Baklava (, or ; Ottoman Turkish: باقلوا) is a layered pastry dessert made of filo pastry, filled with chopped nuts, and sweetened with syrup or honey. It was one of the most popular sweet pastries of Ottoman cuisine.The pre-Ottoman origin of the dish is unknown, but, in modern times, it is a common dessert of Iranian, Turkish and Arab cuisines, and other countries of the Levant and Maghreb, along with the South Caucasus, Balkans, and Central Asia.
Kanafeh (Arabic: كُنافة, [kʊˈnaːfa] (listen), Turkish: Künefe, Levantine: [ˈkneːfe]) (also numerous alternative spellings) is a traditional Middle Eastern dessert made with shredded filo pastry, or alternatively fine semolina dough, soaked in sweet, sugar-based syrup, and typically layered with cheese, or with other ingredients such as clotted cream or nuts, depending on the region. It is popular in the Arab world, particularly the Levant and Egypt, and especially among Palestinians. In addition, variants are found in Turkey, Greece, and the Balkans, as well as in the South Caucasus such as Armenia and Azerbaijan.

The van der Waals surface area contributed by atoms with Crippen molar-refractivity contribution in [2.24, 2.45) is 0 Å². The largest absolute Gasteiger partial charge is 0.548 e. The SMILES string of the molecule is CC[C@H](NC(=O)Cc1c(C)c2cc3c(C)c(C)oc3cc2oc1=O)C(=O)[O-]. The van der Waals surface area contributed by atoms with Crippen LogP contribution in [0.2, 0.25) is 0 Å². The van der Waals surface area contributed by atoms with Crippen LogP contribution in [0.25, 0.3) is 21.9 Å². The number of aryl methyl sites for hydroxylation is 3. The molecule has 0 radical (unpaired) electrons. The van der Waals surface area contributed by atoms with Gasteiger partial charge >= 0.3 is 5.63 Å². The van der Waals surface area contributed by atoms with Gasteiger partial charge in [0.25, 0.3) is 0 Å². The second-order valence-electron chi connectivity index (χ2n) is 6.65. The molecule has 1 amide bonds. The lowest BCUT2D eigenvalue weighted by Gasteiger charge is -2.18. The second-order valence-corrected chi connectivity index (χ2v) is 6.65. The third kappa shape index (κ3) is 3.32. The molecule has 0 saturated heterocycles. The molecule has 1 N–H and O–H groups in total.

In Arabic, kunāfa may refer to the string pastry itself, or to the entire dessert dish. In Turkish, the string pastry is known as tel kadayıf, and the cheese-based dessert that uses it as künefe. In the Balkans, the shredded dough is similarly known as kadaif, and in Greece as kataifi, and is the basis of various dishes rolled or layered with it, including dessert pastries with nuts and sweet syrups.
One of the most well-known preparations of kanafeh is knafeh nabulsiyeh, which originated in the Palestinian city of Nablus, and is the most representative and iconic Palestinian dessert. Knafeh nabilsiyeh uses a white-brine cheese called Nabulsi. It is prepared in a large round shallow dish, the pastry is colored with orange food coloring, and sometimes topped with crushed pistachio nuts.